It looks like the $110 billion arms deal with Saudi Arabia and promises of huge jobs gains that President Trump announced to great fanfare during his trip to the Middle East last month was seriously oversold.
At the time the deal was announced, Trump touted it as the largest arms deal in US history -- which it was if the numbers involved were taken at face value. “Tremendous investments in the United States,” Trump promised. “Hundreds of billions of dollars of investments into the United States and jobs, jobs, jobs.”
Related: How the US Lost Track of $2 Billion Worth of Weapons Sent to Fight ISIS
But even at the time, a close reading of the government’s official statements about the arrangement with the Saudis revealed that there was much less to the deal than met the eye. The State Department’s Defense Security Cooperation Agency, which has to approve foreign arms sales, included so many caveats in its official announcement that it seemed to leave open the possibility of no transaction actually taking place at all.
The announcement refers to “potential future defense capabilities” and “intended sales” that could end up “potentially supporting tens of thousands of new jobs in the United States.” Further, the $110 billion price tag, it turned out, was far from a solid number. In fact, according to DSCA, it represented the “maximum allowable case value” of the deals.
On Monday, the Pentagon announced another incremental step in implementing the Saudi deal, reporting that the “potential sale” of $1.4 billion in missile defense equipment and training packages had been approved. That’s about 1.3 percent of the $110 billion Trump announced while visiting Riyadh last month.
Also, on Monday, Bruce Riedel, a senior fellow and director of the Brookings Intelligence Project at the Brookings Institution, published a brief article on his organization’s website calling the entire narrative surrounding Trump’s deal with Saudi Arabia into question.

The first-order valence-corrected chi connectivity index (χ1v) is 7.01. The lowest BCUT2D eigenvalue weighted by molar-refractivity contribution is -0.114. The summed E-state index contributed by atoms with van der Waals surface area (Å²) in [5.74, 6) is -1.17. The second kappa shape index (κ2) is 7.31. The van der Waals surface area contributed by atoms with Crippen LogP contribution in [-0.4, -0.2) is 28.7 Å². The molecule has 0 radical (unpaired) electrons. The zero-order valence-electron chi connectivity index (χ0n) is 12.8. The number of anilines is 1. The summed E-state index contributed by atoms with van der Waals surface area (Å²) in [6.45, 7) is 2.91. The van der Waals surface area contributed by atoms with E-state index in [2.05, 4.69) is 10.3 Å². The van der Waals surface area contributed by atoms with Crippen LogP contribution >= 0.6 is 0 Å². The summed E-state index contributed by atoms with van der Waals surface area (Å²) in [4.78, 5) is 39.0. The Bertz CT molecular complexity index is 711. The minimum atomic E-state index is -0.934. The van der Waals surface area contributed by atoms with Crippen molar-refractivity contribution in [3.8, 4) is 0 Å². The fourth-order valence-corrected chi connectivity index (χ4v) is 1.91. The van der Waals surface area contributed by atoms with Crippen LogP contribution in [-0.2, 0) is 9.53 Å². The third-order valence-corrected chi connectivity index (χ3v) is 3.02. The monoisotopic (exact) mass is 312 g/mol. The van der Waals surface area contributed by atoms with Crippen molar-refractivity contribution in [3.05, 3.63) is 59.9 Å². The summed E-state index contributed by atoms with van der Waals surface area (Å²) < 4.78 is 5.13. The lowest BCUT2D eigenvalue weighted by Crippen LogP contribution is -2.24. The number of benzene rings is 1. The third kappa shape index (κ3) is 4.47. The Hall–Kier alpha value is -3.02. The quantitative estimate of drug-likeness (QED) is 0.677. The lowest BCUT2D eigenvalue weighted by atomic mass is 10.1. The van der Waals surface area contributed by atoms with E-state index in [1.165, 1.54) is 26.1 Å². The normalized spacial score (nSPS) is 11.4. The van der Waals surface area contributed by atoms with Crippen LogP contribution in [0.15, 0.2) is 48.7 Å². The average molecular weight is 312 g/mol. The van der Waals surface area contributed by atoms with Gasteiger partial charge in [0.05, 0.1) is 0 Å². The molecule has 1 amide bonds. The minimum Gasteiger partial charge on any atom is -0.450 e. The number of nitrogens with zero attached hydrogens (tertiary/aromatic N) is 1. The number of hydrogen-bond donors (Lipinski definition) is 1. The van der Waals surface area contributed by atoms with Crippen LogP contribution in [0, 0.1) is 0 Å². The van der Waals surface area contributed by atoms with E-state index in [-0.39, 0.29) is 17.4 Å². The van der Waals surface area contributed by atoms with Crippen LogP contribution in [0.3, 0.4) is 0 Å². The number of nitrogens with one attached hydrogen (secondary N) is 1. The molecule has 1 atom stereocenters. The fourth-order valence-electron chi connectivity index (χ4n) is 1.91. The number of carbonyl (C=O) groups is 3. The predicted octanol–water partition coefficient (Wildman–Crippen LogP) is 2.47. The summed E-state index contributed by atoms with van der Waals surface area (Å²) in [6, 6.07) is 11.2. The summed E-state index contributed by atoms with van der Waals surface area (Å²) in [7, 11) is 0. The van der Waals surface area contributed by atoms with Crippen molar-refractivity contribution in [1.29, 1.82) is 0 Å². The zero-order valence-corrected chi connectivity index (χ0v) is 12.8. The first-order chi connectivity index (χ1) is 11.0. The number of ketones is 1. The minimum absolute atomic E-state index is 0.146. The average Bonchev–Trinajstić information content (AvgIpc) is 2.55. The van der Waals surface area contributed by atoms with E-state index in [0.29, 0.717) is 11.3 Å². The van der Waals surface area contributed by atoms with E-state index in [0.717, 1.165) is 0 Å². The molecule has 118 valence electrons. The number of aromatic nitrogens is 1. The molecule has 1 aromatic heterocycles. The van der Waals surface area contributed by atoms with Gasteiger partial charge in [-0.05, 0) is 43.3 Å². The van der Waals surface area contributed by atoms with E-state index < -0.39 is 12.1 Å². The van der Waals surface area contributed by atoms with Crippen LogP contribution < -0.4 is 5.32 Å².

Related: 9 of the Oddest Moments from Trump’s First Foreign Trip
A 30-year veteran of the Central Intelligence Agency, who served in the Middle East for many years, Riedel argued that the arrangement with the Saudis is “fake news” that rests on the Trump administration overstating the ability of the Kingdom to pay for US armaments and repackaging deals that were struck not by Trump, but by the Obama administration.
“I’ve spoken to contacts in the defense business and on the Hill, and all of them say the same thing: There is no $110 billion deal. Instead, there are a bunch of letters of interest or intent, but not contracts. Many are offers that the defense industry thinks the Saudis will be interested in someday.”
Some of the big-ticket items were on the table for two years or more before Trump traveled to the Middle East last month.
- The sale of four frigates to the Saudi Navy was announced by the State Department in 2015. And, as Riedel notes, the ships proposed for sale are a version of an existing US Navy frigates that has never actually been produced.
Related: Does NATO Really Owe the US Money?
- The sale of 150 combat helicopters to the Saudis is, again, old news. The deal has been in the works, in various forms, since 2010.
- The sale of the Terminal High-Altitude Air Defense (THAAD) system, which appeared to move forward with Monday’s announcement, was approved by the Obama administration in 2015.
Riedel also points out that there is another very serious question about the $110 billion arrangement that isn’t being addressed: whether the Saudis can afford it.
“It’s unlikely that the Saudis could pay for a $110 billion deal any longer, due to low oil prices and the two-plus years old war in Yemen,” he writes. That’s especially true given what they have already spent in recent years. “President Obama sold the kingdom $112 billion in weapons over eight years, most of which was a single, huge deal in 2012 negotiated by then-Secretary of Defense Bob Gates,” he notes.
On Tuesday morning, the president was once again on Twitter, railing about the “FAKE” media. But it looks more and more as though the president is projecting his administration’s own problems onto his most convenient adversary.